Overall, good game and highly enjoyable and I would recommend if you own an Xbox One.

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Really glad I did not buy an xbox one just for this game. Might pick up the game alone for my collection when it hits $10, otherwise ill probably play the FIVE hour campaign at a friend's place....

The online looks like garbage, similair to Halo 4 and lol microtransactions

NO SPLITSCREEN??? wtf...

Halo 3 and Halo Reach were amazing online experiences in different ways, Halo 3 had the ranking system and Reach was just pure fun. Really sad that Halo 3 had a more advanced online in 2007....

It's all about making money and appealing to the lowest common denominator of people. I'll be sticking to counter strike for my ranked competitive shooter needs...

...Did you even read my review?

Arena is similiar to Halo 2/3. There are a few universal abilities that are situational, but besides that it's just like Halo of old. There's no custom loadouts or anything of the sort (that's kept to Warzone).

And I would highly recommend you read my part on REQs. There has been so much misinformation and a general lack of knowledge on them that it's frustrating.

Splitscreen is an engine issue. This is the first time the series engine has been rebuilt. And judging from Bungie's Destiny woes, the original probably ran at least partially on BASIC and the dev's prayers.

Guess what? HALO 5 HAS A RANKING SYSTEM IN ARENA! CSR is back: http://teambeyond.net/halo-5-csr-breakdown/

Also, let's see: greatly toning down aim-assist and explicitly aiming for the competitive crowd is "catering to the lowest common denominator"?

I get the feeling you simply commented for the sake of hating on it, with very little research.

A solid review.

I played a lot of Halo games. I don't consider myself to be the biggest fan of the series, but I'm still disappointed that Halo 5 turned out the way it did.

I haven't played it nor do I have an Xbox One. But from all I've seen and heard, the campaign is pretty sub-par, which is one of the reasons why I play Halo. I haven't finished Halo 4 but from what I've heard, the final boss is non interactive. Apparently, the Locke and Chief fight which was a big part of the advertisement campaign of Halo 5 was also non interactive.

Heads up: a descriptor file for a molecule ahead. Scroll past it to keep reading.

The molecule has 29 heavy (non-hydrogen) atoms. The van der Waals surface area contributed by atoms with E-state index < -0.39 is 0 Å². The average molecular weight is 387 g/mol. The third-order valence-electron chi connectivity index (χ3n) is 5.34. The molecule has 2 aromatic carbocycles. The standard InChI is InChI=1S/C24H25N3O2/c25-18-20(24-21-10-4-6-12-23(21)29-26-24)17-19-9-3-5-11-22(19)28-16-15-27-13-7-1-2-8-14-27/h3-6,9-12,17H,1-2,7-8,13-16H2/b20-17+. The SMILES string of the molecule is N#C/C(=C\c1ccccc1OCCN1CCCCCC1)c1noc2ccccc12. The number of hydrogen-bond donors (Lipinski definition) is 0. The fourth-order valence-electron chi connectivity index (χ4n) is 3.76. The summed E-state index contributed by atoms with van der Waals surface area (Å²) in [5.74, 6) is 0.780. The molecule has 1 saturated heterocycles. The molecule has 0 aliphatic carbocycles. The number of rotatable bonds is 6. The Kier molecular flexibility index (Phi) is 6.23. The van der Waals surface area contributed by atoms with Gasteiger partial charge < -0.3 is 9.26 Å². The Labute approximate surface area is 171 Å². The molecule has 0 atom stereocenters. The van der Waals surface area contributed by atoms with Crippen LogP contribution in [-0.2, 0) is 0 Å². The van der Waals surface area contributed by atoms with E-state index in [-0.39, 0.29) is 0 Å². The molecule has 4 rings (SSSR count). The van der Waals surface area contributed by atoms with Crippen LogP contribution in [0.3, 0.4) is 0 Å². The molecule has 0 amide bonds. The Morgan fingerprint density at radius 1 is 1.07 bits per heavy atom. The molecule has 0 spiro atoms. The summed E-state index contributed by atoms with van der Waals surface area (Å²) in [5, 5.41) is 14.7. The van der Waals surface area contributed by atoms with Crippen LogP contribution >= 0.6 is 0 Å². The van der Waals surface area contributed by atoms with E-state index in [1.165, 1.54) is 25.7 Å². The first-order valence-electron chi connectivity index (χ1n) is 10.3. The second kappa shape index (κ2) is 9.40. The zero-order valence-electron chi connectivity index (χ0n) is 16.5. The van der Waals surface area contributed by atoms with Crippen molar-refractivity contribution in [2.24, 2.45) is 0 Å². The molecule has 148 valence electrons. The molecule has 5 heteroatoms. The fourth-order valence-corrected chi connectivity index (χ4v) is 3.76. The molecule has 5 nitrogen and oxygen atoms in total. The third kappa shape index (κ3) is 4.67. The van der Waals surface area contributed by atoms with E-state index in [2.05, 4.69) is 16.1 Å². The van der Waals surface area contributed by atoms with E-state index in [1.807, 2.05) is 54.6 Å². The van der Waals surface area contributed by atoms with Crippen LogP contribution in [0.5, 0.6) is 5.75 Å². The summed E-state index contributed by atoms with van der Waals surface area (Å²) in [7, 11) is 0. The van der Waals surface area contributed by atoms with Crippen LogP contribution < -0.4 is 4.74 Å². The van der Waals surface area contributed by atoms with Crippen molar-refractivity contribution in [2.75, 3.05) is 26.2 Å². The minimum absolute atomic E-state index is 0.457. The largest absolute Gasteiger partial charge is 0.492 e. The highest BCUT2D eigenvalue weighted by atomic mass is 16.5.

It's like 343 and Bungie are getting in the habit of marketing their games to sound way more epic than they are. In other words, Destiny and Halo 5 are some of the most over hyped games I've seen. Based on your review, the game sounds decent, but after what I've seen before its release, I sure expected more.

I'd say the campaign is average. It has wider playspaces than 4 and alternate routes, but (as I noted in my review) suffers from something Halo 2 did: there's a lot of missions, but they tend to be on the short side and blend together.

Really, the story is the most divisive part of it all. Knowing way more than I should about the lore, I found the direction unsurprising and fairly interesting. However, there are those calling it an "I-Robot rip-off" and other things.

It's better than 2 and Reach. The frustrating thing for me is that 343 dipped their toes into the expanded universe, but didn't do much with it.

There needs to be an in-game interactive wiki a la Civlopedia in Civilization that explains a bunch of the lore that you can access at anytime offline.

As for the Chief and Locke fight...

It's a cool cutscene, at least. Really, how would you make an entertaining boss fight out of it? The closest thing the series has had to that is the Heretic Leader in Halo 2 (I keep bringing that game up alot here), who was more of an annoyance than a threat.

The Didact fight, however, was a dissapointment.

Ultimately, YMMV on the campaign. I still prefer Halo 4's and 3's, because "OMG Forerunners" and an overall tighter structure for the former, and "awesome moment after awesome moment" for the latter.

I would wait to get an Xbox One until the likes of Re-core and Scalebound come out, and even then only if they're good (they're probably going to be at least decent, but no "GOTY" material).

I would correct your last statement: it's the publishers doing the hype. MS and Activision are to blame. Ultimately, I feel like it's foolish for people to buy into the hype in the first place; nothing ever quite meets it, so why even bother getting your hopes up?